It just didn't add up. From everything I could tell, Bob was not at all the type to have written anything like the letters I'd been receiving, let alone be involved with Intergang. What had also been nagging at me was that those letters seemed very much like Lex's style. He was also much more likely to be somehow involved with Intergang, maybe even interested in taking them down. Things would make a lot more sense if my "admirer" was Lex, but Lex was dead.
At least, I thought Lex was dead. But I'd thought that before. Against all odds, he'd managed to survive jumping off the top of the Lexcorp building after our failed wedding. What if he'd somehow cheated death again? I had to be sure.
"Bill? It's Lois. I've got a favor to ask, but it's going to sound strange…"
"Uh-huh. Stranger than, say, asking me to find a voodoo priest who, despite being trapped inside a locked airplane being carried by Superman, managed to disappear into — pardon the expression — thin air?"
"Stranger than having to arrest a pro football player, a country music star, and a supermodel because they were all secretly Nazi agents who had been frozen for fifty years?"
"Maybe not *that* strange…"
"Stranger than the time you asked for my help tracking down a vigilante ninja with magic powers?"
"Okay, okay," I said, laughing. "You made your point."
"Good. I'm glad I didn't have to go all the way back to the time I watched a six foot bat taking down a three hundred and fifty pound talking crocodile."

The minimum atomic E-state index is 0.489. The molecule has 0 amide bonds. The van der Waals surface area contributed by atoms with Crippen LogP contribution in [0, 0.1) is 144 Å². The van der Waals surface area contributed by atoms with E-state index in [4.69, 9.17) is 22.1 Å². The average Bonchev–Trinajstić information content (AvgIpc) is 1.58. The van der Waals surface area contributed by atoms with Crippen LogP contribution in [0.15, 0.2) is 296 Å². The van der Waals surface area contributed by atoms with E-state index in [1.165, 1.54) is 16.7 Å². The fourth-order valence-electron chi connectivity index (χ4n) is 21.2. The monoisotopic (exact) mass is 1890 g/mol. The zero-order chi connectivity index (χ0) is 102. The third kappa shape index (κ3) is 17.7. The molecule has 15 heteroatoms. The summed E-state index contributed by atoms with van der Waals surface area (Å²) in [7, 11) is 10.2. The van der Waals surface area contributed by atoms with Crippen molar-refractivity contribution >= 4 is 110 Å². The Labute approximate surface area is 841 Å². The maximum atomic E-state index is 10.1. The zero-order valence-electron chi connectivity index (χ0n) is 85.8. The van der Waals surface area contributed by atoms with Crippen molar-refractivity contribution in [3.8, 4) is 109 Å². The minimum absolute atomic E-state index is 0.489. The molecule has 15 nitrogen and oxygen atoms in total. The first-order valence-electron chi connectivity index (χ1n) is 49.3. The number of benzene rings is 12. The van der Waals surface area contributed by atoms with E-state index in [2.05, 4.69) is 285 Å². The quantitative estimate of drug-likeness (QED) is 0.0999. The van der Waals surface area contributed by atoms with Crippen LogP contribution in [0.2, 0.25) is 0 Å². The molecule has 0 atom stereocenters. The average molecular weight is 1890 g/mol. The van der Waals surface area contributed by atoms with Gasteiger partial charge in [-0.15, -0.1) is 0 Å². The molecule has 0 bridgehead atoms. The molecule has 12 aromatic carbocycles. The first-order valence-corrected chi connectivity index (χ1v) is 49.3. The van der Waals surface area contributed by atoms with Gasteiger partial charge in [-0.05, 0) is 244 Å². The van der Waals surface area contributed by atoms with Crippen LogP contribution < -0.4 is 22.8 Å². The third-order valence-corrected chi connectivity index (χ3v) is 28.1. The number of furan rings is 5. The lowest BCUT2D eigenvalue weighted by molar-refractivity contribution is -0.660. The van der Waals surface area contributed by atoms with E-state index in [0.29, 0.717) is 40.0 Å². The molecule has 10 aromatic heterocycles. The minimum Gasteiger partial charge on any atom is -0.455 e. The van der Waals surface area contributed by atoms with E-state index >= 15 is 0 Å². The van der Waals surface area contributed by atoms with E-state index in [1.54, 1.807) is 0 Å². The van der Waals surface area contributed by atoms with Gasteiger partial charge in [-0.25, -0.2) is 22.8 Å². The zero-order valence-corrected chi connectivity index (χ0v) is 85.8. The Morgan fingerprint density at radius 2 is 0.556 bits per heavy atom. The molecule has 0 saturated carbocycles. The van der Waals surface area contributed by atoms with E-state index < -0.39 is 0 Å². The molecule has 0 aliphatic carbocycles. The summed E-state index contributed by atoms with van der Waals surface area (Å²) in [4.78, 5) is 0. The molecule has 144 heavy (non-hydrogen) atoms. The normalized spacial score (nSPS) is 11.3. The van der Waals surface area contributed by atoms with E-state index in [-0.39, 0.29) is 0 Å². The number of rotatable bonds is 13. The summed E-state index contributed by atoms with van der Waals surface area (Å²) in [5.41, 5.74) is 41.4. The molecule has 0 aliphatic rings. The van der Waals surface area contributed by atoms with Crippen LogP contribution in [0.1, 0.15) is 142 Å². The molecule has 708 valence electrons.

"One of many reasons I moved out of Gotham."
"So what new strangeness do you have for me?"
"Huh?" I shook my head, trying to clear out the image of a giant talking crocodile. "Oh, right. I wanted to know just how sure you are that it's really Lex Luthor's body in the morgue."
"Oh, don't worry about that. They were very careful. Believe me, they were very surprised when the body came in. They checked and rechecked, and I made sure they checked again. Fingerprints, dental records, blood type, DNA… everything matches. It's really him."
"And the body… it's still there?"
"Yeah, I checked that, too. Put extra security on it, just to be safe. After the problems last time, I made extra sure he wasn't going anywhere."
I blew out a breath. "That's a relief. Thanks, Bill."
"Sure. Anything else I can do for you?"
"No, that's it."
We said our goodbyes, and I sat back, thinking. It had been a good theory, but I was glad it hadn't panned out. Still, there was something up with Bob, and I wanted to know what. I just didn't know how to go about finding out. I sighed and put the issue aside. Instead, I called up Doctor Klein.
"Doctor Klein? It's Lois Lane."